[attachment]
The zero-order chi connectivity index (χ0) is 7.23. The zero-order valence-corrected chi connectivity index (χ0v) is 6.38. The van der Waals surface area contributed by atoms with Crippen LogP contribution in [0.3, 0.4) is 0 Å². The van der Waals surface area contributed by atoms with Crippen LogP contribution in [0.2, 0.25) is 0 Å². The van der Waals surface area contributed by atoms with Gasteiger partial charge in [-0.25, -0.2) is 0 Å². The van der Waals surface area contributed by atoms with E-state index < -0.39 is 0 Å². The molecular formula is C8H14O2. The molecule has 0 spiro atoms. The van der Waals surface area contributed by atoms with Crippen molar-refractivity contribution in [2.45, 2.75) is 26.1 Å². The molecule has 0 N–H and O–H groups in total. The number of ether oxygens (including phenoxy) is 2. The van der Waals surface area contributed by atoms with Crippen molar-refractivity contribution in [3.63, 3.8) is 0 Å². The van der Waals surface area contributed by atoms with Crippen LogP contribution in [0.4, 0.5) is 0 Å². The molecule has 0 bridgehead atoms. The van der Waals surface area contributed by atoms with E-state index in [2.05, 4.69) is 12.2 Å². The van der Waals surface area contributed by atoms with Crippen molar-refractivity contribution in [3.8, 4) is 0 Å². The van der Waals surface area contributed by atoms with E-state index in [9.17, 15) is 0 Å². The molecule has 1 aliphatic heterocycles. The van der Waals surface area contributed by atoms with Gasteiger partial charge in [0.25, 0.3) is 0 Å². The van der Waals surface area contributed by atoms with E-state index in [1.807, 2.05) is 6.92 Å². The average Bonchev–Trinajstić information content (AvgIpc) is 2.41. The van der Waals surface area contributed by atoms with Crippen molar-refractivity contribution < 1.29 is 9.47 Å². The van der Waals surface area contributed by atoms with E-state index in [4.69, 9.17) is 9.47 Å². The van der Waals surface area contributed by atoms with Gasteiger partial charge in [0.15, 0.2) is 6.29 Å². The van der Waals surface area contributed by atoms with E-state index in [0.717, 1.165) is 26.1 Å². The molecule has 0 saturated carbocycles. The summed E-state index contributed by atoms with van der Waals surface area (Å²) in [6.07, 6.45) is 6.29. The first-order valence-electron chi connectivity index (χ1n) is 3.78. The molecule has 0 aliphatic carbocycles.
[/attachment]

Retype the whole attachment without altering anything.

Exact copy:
The zero-order chi connectivity index (χ0) is 7.23. The zero-order valence-corrected chi connectivity index (χ0v) is 6.38. The van der Waals surface area contributed by atoms with Crippen LogP contribution in [0.3, 0.4) is 0 Å². The van der Waals surface area contributed by atoms with Crippen LogP contribution in [0.2, 0.25) is 0 Å². The van der Waals surface area contributed by atoms with Gasteiger partial charge in [-0.25, -0.2) is 0 Å². The van der Waals surface area contributed by atoms with E-state index < -0.39 is 0 Å². The molecular formula is C8H14O2. The molecule has 0 spiro atoms. The van der Waals surface area contributed by atoms with Crippen molar-refractivity contribution in [2.45, 2.75) is 26.1 Å². The molecule has 0 N–H and O–H groups in total. The number of ether oxygens (including phenoxy) is 2. The van der Waals surface area contributed by atoms with Crippen molar-refractivity contribution in [3.63, 3.8) is 0 Å². The van der Waals surface area contributed by atoms with Crippen LogP contribution in [0.4, 0.5) is 0 Å². The molecule has 0 bridgehead atoms. The van der Waals surface area contributed by atoms with E-state index in [2.05, 4.69) is 12.2 Å². The van der Waals surface area contributed by atoms with Crippen molar-refractivity contribution in [3.8, 4) is 0 Å². The van der Waals surface area contributed by atoms with E-state index in [9.17, 15) is 0 Å². The molecule has 1 aliphatic heterocycles. The van der Waals surface area contributed by atoms with Gasteiger partial charge in [0.25, 0.3) is 0 Å². The van der Waals surface area contributed by atoms with E-state index in [1.807, 2.05) is 6.92 Å². The average Bonchev–Trinajstić information content (AvgIpc) is 2.41. The van der Waals surface area contributed by atoms with Crippen molar-refractivity contribution < 1.29 is 9.47 Å². The van der Waals surface area contributed by atoms with E-state index in [4.69, 9.17) is 9.47 Å². The van der Waals surface area contributed by atoms with Gasteiger partial charge in [0.15, 0.2) is 6.29 Å². The van der Waals surface area contributed by atoms with E-state index in [0.717, 1.165) is 26.1 Å². The molecule has 0 saturated carbocycles. The summed E-state index contributed by atoms with van der Waals surface area (Å²) in [6.07, 6.45) is 6.29. The first-order valence-electron chi connectivity index (χ1n) is 3.78. The molecule has 0 aliphatic carbocycles.